Posts by Stephen Holmes
With designers and engineers hooked on the possibilities of connected, sensor-enhanced, realtime-feedback-producing products, the ability to power it has been the sticking point.
That is until companies like Ilika transform battery technology for IoT and address the key challenge of ‘fit and forget’ energy sources - its Stereax cell is one of the first always-on, self-charging and efficient energy cells available.
Ilika believes that the solution is in solid state batteries since they can be used in conjunction with all our current energy harvesting technologies whilst being able to match the energy needs for IoT devices.
The new Stratasys J750 technology is set to allow customers to add more than 360,000 different colour shades, plus multiple material properties, to a single 3D print build model.
The latest addition to the Objet Connex multi-colour, multi-material series of 3D Printers, aims to remove time wasted on standard post-printing jobs such as painting and assembly.
The machine is focussed on radicalising the prototyping process, giving designers faster access to an expanded array of colours over previous Polyjet technologies, thanks to a new higher resolution Ricoh printer head with 6 material jetting nozzles and two for support material.
PolyPro MAX 3SP is the latest 3D printing material to be released for Envisiontec’s 3SP technology.
The material is a tough and flexible photopolymer representation of polypropylene created by Envisiontec’s in-house team for a wide variety of engineering applications.
Designed for prototype and end-use model applications, PolyPro MAX 3SP is targeted as a solution for producing items such as snap-fit parts, automotive components and living hinges.
Designed for printing high-end thermoplastic materials, the Roboze One+400 is looking to lower the price barrier to printing advanced materials such as PEEK, PEI and carbon PA as well as 9 other functional materials.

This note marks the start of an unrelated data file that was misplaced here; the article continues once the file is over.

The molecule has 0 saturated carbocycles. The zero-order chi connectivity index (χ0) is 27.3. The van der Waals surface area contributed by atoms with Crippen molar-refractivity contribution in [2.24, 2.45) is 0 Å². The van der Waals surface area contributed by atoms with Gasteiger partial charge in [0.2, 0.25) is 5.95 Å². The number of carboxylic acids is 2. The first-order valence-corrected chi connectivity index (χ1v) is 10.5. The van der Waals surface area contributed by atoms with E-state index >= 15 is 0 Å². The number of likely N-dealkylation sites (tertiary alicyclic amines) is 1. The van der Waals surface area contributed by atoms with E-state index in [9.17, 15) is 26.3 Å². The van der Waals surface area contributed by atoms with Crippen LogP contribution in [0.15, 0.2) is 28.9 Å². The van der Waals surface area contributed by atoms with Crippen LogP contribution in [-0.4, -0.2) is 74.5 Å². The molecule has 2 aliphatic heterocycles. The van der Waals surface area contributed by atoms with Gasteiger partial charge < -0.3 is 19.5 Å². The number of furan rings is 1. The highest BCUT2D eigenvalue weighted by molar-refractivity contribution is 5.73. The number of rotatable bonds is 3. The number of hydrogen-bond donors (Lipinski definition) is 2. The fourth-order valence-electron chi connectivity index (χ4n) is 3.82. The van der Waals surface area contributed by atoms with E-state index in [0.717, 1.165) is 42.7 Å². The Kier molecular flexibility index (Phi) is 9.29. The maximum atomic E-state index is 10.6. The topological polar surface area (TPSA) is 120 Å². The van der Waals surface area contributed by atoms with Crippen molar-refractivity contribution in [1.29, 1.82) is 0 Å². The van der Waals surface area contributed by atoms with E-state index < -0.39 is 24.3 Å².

Due to its excellent mechanical and chemical resistance properties, PEEK is extensively used in the aerospace, automotive and chemical process industries, while PEI offers outstanding elevated thermal resistance, high strength and stiffness, and broad chemical resistance.
Fitted with a new dual extruder, the print heads can reach temperatures of up to 400°C, allowing for printing with the two polymers, while a patented mechanical moving system - a ‘helical rack’ - is directly contacted by a pinion to drive both the X and Y axes, removing the need for a belt drive.
Granta Design has announced guest speakers and topics for a wide-ranging series of web seminars related to materials information for engineering enterprises and university-level education.
Over the next two months the online talks will offer insights into how enterprises can better manage and use vital materials information, and provide inspirational ideas to enhance the teaching of materials in the engineering curriculum.
During its presentation on 24 May, aviation giant Boeing will cover how manufacturing enterprises are meeting the challenges posed by restricted substances at every level, from executives concerned with corporate liability, to engineers making practical materials choices.
HTC has announced a strategic partnership with Dassault Systèmes to drive Virtual Reality (VR) into the enterprise space, utilising its current Vive VR headset to bring Dassault applications ‘to life’.
Recent examples of Dassault’s 3D design software solutions have developed to leverage the total experiential immersion and room-scale capability of the HTC Vive VR system, such as that showcased at its recent ‘Age of Experience’ event in Milan, which continues on to Boston, Shanghai and London, where the HTC Vive VR system demonstrated conceptual modelling abilities mixed with realtime 3D scanning.
“With HTC Vive, our collaborative 3DExperience platform provides a second to none consistent experience of the virtual twin of the real world, thus addressing our customer needs in collaborative innovation from ideation to marketing and selling,” said Dassault Systèmes president and CEO Bernard Charlès.
As part of Honda’s ‘Great Journey’ advertising campaign, the entire premise is to try and imagine how autonomous vehicles might adapt for various conditions by 2020.
Rather than us all nipping around in the same hatchback with computer-aided controls, the playful aspect of Honda’s design team was to create scenario specific vehicles - from snow sleds to island hoppers - and to visualise these physically with the detailed models that make up much of the stop motion campaign.
Although Honda’s team are seen crafting blocks of styrofoam into rough shapes and forms of vehicles, the detailed 1:24 scaled models were produced by specialists Ogle, which crafted each vehicle using SLA 3D printing, some high levels of finishing and paint techniques, as well as some delicate hand-shaped details.